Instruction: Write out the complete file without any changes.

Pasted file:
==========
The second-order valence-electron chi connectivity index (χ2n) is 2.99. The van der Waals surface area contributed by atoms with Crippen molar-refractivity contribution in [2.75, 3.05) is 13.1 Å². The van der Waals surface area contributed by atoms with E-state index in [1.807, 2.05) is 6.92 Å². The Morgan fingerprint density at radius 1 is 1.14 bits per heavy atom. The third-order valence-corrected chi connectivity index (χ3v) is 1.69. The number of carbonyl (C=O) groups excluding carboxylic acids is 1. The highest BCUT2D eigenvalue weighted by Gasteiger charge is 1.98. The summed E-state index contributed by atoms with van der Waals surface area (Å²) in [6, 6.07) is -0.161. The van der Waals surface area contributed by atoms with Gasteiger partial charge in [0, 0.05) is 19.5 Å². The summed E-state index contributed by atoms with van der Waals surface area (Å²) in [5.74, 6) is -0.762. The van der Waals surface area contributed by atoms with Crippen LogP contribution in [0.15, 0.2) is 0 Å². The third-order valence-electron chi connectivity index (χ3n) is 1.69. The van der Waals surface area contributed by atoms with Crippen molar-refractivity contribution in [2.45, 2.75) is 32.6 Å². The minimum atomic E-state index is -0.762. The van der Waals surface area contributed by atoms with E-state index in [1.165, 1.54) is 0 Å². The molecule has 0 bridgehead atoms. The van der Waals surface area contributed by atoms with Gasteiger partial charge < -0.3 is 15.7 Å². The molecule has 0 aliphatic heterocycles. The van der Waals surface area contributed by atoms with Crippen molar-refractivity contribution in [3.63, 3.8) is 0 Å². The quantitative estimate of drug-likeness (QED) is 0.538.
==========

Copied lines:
The second-order valence-electron chi connectivity index (χ2n) is 2.99. The van der Waals surface area contributed by atoms with Crippen molar-refractivity contribution in [2.75, 3.05) is 13.1 Å². The van der Waals surface area contributed by atoms with E-state index in [1.807, 2.05) is 6.92 Å². The Morgan fingerprint density at radius 1 is 1.14 bits per heavy atom. The third-order valence-corrected chi connectivity index (χ3v) is 1.69. The number of carbonyl (C=O) groups excluding carboxylic acids is 1. The highest BCUT2D eigenvalue weighted by Gasteiger charge is 1.98. The summed E-state index contributed by atoms with van der Waals surface area (Å²) in [6, 6.07) is -0.161. The van der Waals surface area contributed by atoms with Gasteiger partial charge in [0, 0.05) is 19.5 Å². The summed E-state index contributed by atoms with van der Waals surface area (Å²) in [5.74, 6) is -0.762. The van der Waals surface area contributed by atoms with Crippen LogP contribution in [0.15, 0.2) is 0 Å². The third-order valence-electron chi connectivity index (χ3n) is 1.69. The van der Waals surface area contributed by atoms with Crippen molar-refractivity contribution in [2.45, 2.75) is 32.6 Å². The minimum atomic E-state index is -0.762. The van der Waals surface area contributed by atoms with E-state index in [1.165, 1.54) is 0 Å². The molecule has 0 bridgehead atoms. The van der Waals surface area contributed by atoms with Gasteiger partial charge < -0.3 is 15.7 Å². The molecule has 0 aliphatic heterocycles. The van der Waals surface area contributed by atoms with Crippen molar-refractivity contribution in [3.63, 3.8) is 0 Å². The quantitative estimate of drug-likeness (QED) is 0.538.